If like me you have trouble keeping track of all the technical information that comes across your desk on a weekly basis, then I might just have the answer for you.

I have started to use a virtual moinmoin wiki image from Jumpbox, the virtual machine supplier, which just happens to be free, to record all the detailed technical things I need to remember.

The beauty of this solution, is that as long as I have a Xen virtual server around, I can run up this virtual machine where ever I want and have full access to all my information. It also works with VMware, so you could just as easily use VMware server or player, in my case all this would all be done using Linux as the host.

The thing I like most about it is that it can remain accessible, long after all of the underlying technology has been replaced. You can also backup the data you have put in the wiki with ease, and that can be restored to another virtual machine running on a different form of virtualization, neat huh. Another nice feature of this is that it would be trivial to put this into the cloud for global access or even team sharing, it just gets better ;-). However, not all companies allow unfettered access to the cloud, so it's always a good idea to have access to both.

If you are prepared to pay Jumpbox a few pounds a year, which I would recommend, you can do exactly the same with Mediawiki, which offers more facilities.

Tuesday, 18 August 2009

Google's next generation search engine Caffeine

I have started playing with the new search engine that Google is offering, "Caffeine", which has improved speed which is impressive for a service which was already very fast.

I have set this as my default search engine in Chromium on Ubuntu to give it a good test, and so far it works without an issue.

It has to be worth taking it for a spin to see if it helps with your search's.

You can test it by simple clicking on this link.

Googles "Caffeine" search engine

Here is the setup to make this work in Chromium.

To install this search engine within Firefox, just visit this site and click on the download button and select ok when asked.

Google Caffeine add-on for Firefox

Friday, 14 August 2009

Getting Ubuntu 9.10 running in Virtualbox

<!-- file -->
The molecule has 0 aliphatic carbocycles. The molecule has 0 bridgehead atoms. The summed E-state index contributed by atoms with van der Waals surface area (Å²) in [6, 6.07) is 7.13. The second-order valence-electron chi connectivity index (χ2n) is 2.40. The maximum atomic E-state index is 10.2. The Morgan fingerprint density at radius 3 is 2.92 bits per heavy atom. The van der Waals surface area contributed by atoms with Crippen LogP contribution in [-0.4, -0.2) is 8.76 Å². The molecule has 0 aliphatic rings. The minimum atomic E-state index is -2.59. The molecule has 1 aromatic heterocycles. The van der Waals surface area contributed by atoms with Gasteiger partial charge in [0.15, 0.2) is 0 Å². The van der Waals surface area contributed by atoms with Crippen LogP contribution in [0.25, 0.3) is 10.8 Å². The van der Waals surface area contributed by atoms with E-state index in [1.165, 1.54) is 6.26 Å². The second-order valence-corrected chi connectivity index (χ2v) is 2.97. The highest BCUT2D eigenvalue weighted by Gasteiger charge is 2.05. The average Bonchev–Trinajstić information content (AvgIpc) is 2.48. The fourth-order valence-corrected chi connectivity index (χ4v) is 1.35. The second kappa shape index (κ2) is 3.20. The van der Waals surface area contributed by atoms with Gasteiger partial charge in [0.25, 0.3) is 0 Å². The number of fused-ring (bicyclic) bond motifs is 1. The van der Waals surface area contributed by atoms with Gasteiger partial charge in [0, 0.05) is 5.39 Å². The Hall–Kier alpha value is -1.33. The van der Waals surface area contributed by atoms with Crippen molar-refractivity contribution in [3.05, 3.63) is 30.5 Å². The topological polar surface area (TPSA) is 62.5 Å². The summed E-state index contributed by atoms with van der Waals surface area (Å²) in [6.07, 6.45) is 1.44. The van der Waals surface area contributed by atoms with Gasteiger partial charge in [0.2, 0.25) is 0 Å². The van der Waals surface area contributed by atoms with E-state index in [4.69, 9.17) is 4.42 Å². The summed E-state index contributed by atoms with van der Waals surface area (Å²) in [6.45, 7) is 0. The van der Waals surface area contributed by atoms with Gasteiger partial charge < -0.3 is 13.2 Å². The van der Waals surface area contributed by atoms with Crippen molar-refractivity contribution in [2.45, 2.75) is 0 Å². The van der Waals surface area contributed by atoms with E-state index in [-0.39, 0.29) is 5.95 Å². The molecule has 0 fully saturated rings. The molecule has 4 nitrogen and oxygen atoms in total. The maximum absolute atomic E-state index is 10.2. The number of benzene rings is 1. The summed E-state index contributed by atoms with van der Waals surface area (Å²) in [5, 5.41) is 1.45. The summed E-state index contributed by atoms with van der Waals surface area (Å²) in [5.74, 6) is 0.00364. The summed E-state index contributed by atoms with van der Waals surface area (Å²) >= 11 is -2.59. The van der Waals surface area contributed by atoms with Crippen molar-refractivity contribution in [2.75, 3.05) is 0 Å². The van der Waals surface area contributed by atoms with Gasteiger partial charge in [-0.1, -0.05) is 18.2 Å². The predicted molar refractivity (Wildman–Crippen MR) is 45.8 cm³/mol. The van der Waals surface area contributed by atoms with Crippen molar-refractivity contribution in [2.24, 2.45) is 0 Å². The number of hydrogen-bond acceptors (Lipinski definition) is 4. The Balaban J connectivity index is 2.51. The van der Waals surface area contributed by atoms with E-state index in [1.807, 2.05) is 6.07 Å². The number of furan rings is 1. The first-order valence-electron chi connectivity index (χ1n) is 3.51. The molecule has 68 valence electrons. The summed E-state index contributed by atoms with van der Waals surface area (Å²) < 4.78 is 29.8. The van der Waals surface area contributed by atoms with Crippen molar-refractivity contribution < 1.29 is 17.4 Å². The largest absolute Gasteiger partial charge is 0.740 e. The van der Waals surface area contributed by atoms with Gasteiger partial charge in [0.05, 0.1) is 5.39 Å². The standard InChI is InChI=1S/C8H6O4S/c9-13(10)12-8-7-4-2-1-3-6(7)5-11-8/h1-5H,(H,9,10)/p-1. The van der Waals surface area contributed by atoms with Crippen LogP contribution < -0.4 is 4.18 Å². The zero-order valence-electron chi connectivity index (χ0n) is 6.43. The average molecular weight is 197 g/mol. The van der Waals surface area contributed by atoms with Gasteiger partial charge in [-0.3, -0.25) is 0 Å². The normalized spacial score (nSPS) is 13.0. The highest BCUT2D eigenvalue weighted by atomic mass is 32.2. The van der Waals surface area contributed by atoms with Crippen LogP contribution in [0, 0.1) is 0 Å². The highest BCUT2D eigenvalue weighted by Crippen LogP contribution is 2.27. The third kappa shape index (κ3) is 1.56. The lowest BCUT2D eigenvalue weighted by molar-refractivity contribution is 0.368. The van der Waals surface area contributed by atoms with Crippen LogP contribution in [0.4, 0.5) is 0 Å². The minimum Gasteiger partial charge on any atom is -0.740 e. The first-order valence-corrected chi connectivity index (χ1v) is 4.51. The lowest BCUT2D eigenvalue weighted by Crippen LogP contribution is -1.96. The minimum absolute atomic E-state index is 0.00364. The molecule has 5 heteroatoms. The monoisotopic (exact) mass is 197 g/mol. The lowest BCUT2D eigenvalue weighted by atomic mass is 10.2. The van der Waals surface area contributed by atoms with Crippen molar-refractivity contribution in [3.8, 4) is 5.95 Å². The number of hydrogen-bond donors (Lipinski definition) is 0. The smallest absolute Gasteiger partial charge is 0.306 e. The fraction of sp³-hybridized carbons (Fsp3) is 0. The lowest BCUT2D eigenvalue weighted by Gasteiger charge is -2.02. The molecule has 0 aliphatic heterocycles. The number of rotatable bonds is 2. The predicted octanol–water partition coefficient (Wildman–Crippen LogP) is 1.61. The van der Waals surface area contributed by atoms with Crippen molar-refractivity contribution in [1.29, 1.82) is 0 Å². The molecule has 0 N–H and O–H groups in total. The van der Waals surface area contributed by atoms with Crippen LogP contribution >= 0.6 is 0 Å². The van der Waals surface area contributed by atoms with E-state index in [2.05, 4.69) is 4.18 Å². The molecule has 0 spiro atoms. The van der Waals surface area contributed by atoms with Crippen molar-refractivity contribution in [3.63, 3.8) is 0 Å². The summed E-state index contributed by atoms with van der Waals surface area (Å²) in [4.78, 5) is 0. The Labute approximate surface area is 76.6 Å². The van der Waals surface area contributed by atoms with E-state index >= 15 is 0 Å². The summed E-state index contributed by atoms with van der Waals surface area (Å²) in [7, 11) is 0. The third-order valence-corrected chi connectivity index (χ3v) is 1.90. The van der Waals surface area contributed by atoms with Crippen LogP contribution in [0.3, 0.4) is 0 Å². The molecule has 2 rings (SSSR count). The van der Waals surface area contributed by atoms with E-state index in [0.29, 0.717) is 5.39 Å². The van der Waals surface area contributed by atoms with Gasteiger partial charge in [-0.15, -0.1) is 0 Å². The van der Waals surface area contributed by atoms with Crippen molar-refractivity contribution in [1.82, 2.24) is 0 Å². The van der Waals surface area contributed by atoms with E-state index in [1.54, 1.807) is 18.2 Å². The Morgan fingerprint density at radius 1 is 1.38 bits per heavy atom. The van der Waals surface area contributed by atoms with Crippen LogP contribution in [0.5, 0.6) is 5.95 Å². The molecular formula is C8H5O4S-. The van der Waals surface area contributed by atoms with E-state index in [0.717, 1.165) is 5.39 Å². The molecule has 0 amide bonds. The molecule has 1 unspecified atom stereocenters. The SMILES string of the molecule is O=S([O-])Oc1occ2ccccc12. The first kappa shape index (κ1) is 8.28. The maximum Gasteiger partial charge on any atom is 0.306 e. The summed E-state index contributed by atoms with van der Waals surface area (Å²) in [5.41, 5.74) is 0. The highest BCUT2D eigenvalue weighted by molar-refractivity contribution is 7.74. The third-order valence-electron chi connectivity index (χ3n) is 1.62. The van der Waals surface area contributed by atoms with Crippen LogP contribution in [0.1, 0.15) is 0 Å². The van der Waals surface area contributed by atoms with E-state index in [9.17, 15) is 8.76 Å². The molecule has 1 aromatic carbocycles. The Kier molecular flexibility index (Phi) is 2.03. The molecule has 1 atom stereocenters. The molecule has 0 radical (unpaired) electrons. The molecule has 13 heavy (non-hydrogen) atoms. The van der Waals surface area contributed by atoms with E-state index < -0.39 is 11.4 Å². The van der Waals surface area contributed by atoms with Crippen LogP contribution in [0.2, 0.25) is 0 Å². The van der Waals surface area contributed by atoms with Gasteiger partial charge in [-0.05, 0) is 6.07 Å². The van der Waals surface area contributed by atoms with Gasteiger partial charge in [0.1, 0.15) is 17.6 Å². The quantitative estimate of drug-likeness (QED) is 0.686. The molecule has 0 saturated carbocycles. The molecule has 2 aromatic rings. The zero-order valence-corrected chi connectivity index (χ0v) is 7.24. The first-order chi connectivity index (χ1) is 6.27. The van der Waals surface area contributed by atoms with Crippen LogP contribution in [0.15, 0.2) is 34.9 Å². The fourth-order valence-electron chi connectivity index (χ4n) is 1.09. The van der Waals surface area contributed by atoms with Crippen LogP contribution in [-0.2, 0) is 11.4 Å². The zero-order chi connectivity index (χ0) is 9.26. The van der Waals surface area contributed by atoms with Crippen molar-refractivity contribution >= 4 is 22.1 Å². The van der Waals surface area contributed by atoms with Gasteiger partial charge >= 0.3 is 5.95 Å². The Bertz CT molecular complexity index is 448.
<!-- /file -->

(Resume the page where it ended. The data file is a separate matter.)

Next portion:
After downloading the latest iso this morning I decided to get it installed into a virtual machine and take a look.

Here are a couple of screen shots:

The first shows installing it into the virtual machine using the iso. I used 256 meg of Ram, a 4GB harddisk and bridged ethernet via my wireless card.

Once it was installed , I then installed the client tools from VirtualBox into the virtual machine.

Finally I installed the latest build of the Chromium browser into the virtual machine to test how that runs in the latest build. Instructions on how to get Chromium installed easily in Ubuntu look here on my blog.

It is running fine, and as it is using ext4 it is quick, even as a virtual image, and chromium also flies along to make the experience very pleasurable.

Embedding quotes in a Redhat kickstart file

If you want some specific settings put onto your Ethernet card for instance, then these have to be in quotes within the configuration file. Well you can achieve this from within a kickstart file by surrounding the quotes you need with a set of single quotes.

network --bootproto dhcp --ethtool='"duplex full autoneg off speed 1000"'

(a single quote followed by a double quote, then text 'duplex full autoneg off speed 1000' and then a double quote followed by a single quote).

This took a a lot of digging out, so hoepfully it will save you some time if you need to get this working.

Thursday, 13 August 2009

Latest Alpha 4 build of Ubuntu is now available

In the drive to the October release of the next version of Ubuntu, the community has released the latest Alpha build, version 4. The last release showed lots of new features, and this one should build on those advances, especially as it now includes Firefox 3.5.2 and a nice new disk utility called Palimpsest.

The kernel has been moved up to the latest release candidate from, 2.6.31 RC5 and kernel mode has been enabled which should improve speeds on Intel graphics based , this will require testing on several of my laptops.

Get it here Ubuntu 9.10 Alpha 4 and run it up in a virtual machine or a spare disk and give it a test, I know I will be ;-)

Chromium has moved to version 4 on Linux

I noticed this morning that the version of my latest Chromium installation on Linux had moved to 4.0.202, wow that was quick ;-)

Having read the forums, it would appear the devs are polishing the version 3 series code ready for a stable release, which for Linux and the Mac I guess is going to be the beta code first, though I haven't seen any announcement on that.

There is no doubt that this code is getting better with each release, and I very rarely now use anything else.

Sunday, 9 August 2009

Windows 7 ludicrous upgrade policy

Using open source software has many benefits, including visibility of the code, security, community , reliability etc etc. The one thing that I really enjoy above all else is the freedom from the old days of license keys and license management.

It was always a pain when a new version of anything from Microsoft came out, figuring out what license you had, and how much you would have to pay them to get the software you really needed. They would argue that it's simple if you just buy a new machine, which is true, but not everyone wants to do that currently.

I then came across this chart posted on CNET, which to be fair has been slated as preposterous by even the worst Microsoft shrills. I did have a little chuckle though, when you think how easy Linux upgrades are.

In Linux land, if you want a different distribution that best fits your requirements, in either 32bit or 64bit release, burn to CD/DVD or USB and then install. Simple. When upgrading any Debian derived machine you just click a single button, and everything remains in place, just the latest releases of code and an improved environment.

Now look at the chart for upgrading to Windows 7 ;-)